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Kansas, Arizona Petition for Cert in Voter Registration Case

By Casey C. Sullivan, Esq. on March 27, 2015 | Last updated on March 21, 2019

Several months after the Tenth Circuit struck down Arizona and Kansas' proof of citizenship voter registration lawsuit, the states have asked the Supreme Court to hear the case. The Tenth had rejected a suit by the two states which sought to force the Election Assistance Commission to include a proof of citizenship requirement on federal voter registration forms. Arizona and Kansas had failed to demonstrate that voter registration fraud via the federal forms prevented either state from enforcing their voter qualification laws, the court ruled.

The Election Assistance Commission has until April 23rd to respond to the states' petition for certiorari.

Will Arizona Get A Redo?

If SCOTUS accepts the case, this will be Arizona's second shot at enforcing proof of citizenship voter rules in the High Court. In 2013, in the case of Arizona v. ITCA, the court threw out Arizona's election law which required officials to "reject" voter registration forms, including the federal form, that were not accompanied by proof of citizenship. It flatly conflicted with the National Voter Registration Act, the Court found, and -- thanks Supremacy Clause! -- was preempted by the federal law.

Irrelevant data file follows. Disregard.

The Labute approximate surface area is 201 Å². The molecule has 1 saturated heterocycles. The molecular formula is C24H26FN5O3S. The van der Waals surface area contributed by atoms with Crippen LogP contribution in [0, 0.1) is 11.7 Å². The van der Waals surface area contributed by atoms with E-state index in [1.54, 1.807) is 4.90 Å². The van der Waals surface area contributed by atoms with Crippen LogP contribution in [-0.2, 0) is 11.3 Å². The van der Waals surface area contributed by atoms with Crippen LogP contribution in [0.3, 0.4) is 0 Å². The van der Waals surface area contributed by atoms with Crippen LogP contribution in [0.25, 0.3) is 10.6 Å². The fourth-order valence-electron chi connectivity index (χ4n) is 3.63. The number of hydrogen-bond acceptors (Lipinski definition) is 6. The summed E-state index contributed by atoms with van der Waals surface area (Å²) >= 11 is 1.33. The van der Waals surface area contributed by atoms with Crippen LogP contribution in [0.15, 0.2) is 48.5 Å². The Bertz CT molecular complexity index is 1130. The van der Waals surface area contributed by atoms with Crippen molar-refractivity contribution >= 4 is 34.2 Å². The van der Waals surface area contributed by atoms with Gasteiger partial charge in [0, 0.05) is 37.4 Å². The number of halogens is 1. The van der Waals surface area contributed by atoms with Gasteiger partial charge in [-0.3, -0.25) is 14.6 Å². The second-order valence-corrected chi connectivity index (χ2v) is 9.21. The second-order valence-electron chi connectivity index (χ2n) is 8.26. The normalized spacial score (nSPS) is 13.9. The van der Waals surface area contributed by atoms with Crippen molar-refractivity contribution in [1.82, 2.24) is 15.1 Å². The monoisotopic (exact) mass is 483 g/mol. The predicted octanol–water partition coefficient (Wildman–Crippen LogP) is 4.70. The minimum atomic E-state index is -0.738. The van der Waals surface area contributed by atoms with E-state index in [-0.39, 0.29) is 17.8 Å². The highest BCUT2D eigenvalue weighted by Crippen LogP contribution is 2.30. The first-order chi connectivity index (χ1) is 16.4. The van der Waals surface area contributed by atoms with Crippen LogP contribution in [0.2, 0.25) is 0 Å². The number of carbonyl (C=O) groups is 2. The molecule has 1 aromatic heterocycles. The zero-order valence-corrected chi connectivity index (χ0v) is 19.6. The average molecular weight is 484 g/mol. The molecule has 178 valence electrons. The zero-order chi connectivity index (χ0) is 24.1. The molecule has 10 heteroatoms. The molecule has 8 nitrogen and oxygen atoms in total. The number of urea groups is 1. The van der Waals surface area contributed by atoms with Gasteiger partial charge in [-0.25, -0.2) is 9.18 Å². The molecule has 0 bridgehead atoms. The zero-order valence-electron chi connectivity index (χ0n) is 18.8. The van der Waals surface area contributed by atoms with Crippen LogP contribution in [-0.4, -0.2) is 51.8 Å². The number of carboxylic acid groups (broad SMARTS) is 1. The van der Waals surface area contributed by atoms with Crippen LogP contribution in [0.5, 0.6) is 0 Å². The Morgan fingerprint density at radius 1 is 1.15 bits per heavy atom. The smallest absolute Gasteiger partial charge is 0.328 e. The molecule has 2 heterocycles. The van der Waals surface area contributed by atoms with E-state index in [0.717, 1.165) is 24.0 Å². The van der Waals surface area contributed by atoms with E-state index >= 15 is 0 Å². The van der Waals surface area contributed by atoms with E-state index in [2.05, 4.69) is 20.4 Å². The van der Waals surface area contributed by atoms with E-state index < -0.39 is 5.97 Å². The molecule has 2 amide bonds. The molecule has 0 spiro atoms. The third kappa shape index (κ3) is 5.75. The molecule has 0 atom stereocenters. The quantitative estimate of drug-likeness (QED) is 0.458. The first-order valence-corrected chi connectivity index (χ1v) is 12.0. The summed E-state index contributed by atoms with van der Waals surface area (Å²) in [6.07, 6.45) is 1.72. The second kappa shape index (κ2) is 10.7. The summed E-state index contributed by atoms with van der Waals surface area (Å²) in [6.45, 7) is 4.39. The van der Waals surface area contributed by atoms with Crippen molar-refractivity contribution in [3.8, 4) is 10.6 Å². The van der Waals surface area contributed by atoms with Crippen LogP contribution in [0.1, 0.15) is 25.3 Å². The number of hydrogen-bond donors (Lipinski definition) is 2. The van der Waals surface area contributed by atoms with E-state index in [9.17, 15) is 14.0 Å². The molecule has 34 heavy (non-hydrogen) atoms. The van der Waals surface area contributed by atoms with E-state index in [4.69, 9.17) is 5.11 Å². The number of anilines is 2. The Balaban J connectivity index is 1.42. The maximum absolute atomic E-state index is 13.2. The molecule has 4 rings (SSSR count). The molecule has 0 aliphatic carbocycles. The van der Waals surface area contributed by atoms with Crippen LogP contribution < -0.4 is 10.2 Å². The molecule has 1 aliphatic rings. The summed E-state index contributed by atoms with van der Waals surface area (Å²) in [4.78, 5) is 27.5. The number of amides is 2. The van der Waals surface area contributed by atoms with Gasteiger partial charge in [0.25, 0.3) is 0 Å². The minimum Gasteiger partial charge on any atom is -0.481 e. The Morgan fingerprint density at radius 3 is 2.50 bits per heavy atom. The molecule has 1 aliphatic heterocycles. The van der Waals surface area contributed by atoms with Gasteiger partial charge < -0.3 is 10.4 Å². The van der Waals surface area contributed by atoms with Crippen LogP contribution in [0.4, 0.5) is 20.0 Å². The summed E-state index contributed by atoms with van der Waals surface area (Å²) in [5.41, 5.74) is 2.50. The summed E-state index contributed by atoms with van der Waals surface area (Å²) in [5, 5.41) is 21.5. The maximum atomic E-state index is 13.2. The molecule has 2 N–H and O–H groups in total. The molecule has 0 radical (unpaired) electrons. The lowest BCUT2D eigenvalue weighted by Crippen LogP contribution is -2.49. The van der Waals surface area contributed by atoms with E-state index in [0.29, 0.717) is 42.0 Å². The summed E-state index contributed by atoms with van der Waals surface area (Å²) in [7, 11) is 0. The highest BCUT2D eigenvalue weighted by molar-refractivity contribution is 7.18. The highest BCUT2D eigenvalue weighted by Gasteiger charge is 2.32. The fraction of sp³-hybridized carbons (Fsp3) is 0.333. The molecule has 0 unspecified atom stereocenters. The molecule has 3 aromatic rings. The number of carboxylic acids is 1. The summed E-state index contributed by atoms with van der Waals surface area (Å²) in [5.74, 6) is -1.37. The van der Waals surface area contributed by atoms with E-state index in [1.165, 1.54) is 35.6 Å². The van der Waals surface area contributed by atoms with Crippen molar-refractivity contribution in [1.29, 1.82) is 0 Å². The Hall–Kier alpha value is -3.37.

If Arizona does get another shot, the Tenth Circuit's opinion doesn't make it look like they'll succeed. The plaintiff states had argued that the EAC had no choice but to accept their demands to include extra information in the federal forms. This, the Tenth determined, isn't just wrong, but it would go against the holding in Arizona v. ITCA. That the EAC has a nondiscretionary duty to the states was considered and rejected by the Court already, according to the Tenth.

Is an Appeal Futile?

If the Tenth is right, then it probably is. SCOTUS hasn't changed in any significant way since Arizona v. ITCA. Then again, it was the Court that invited the states to petition the EAC in the first place, so perhaps they would be more sympathetic to the state's position.

There are also the political points to be won, even if the case itself is lost. The current conflict is just one in a series of disputes dating back to 2004. Whether they win or not, politicians in Arizona and Kansas have found consistent success wringing their hands over the thought that undocumented immigrants are swarming polling places, despite there being little evidence of voter fraud on any significant scale.

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